Neurogenic pulmonary edema in pediatric multiple sclerosis: patient report and summary of cases

Sweeney, M.; Rubin, J.; Hopkins, S. E.

Pediatr Neurol. 2014 Aug 28; 51(3):426-9

Abstract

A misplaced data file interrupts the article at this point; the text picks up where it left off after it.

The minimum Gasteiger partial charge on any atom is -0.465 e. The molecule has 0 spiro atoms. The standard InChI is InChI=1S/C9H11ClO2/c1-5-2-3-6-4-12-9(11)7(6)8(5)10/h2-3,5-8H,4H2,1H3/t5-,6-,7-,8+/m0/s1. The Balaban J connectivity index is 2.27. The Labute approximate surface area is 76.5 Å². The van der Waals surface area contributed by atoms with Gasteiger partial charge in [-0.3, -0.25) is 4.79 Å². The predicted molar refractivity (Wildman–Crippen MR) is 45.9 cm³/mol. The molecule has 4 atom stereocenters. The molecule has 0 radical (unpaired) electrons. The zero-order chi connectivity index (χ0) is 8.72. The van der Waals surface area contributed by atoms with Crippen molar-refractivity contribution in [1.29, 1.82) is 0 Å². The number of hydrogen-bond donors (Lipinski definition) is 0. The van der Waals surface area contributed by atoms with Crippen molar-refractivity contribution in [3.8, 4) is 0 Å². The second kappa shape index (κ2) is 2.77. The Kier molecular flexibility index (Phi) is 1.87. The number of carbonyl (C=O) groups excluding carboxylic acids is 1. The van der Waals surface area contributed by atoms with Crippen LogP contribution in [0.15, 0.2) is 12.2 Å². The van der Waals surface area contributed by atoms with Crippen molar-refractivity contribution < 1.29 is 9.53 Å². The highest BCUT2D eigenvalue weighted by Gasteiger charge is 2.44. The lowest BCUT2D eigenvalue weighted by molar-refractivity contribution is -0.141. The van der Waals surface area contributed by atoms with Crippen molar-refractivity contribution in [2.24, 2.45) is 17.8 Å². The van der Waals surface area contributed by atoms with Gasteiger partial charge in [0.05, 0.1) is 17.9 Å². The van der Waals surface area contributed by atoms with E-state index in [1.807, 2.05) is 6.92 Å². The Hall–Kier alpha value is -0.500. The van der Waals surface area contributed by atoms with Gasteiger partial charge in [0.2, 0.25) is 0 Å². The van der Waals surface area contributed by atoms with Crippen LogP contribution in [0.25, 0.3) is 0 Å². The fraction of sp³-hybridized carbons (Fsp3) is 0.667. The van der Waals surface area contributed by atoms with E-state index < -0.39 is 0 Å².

BACKGROUND: Neurogenic pulmonary edema may be a complication of multiple neurological processes. Although there is debate regarding the underlying pathophysiology, the recognition of neurogenic pulmonary edema is vitally important because of the high-potential for mortality and need for treatment of the underlying disorder. METHODS: We present an example of recurrent neurogenic pulmonary edema in an adolescent boy with multiple sclerosis who was diagnosed with pneumonia at the time of initial presentation. We also review the presenting symptoms, physiologic parameters, and imaging findings from published reports of patients with multiple sclerosis presenting with neurogenic pulmonary edema. RESULTS: Although all 11 cases found via literature review presented with respiratory symptoms, cardiac dysfunction was variable, as was the presence of other neurological findings. All but one case had a documented medullary lesion. Corticosteroids were effective in resolving symptoms. Three patients were not treated with corticosteroids, and one of these died (onset of pulmonary edema during sleep). CONCLUSIONS: Awareness of these patients may expedite recognition and treatment of future patients, thus minimizing time to appropriate treatment and reducing mortality.

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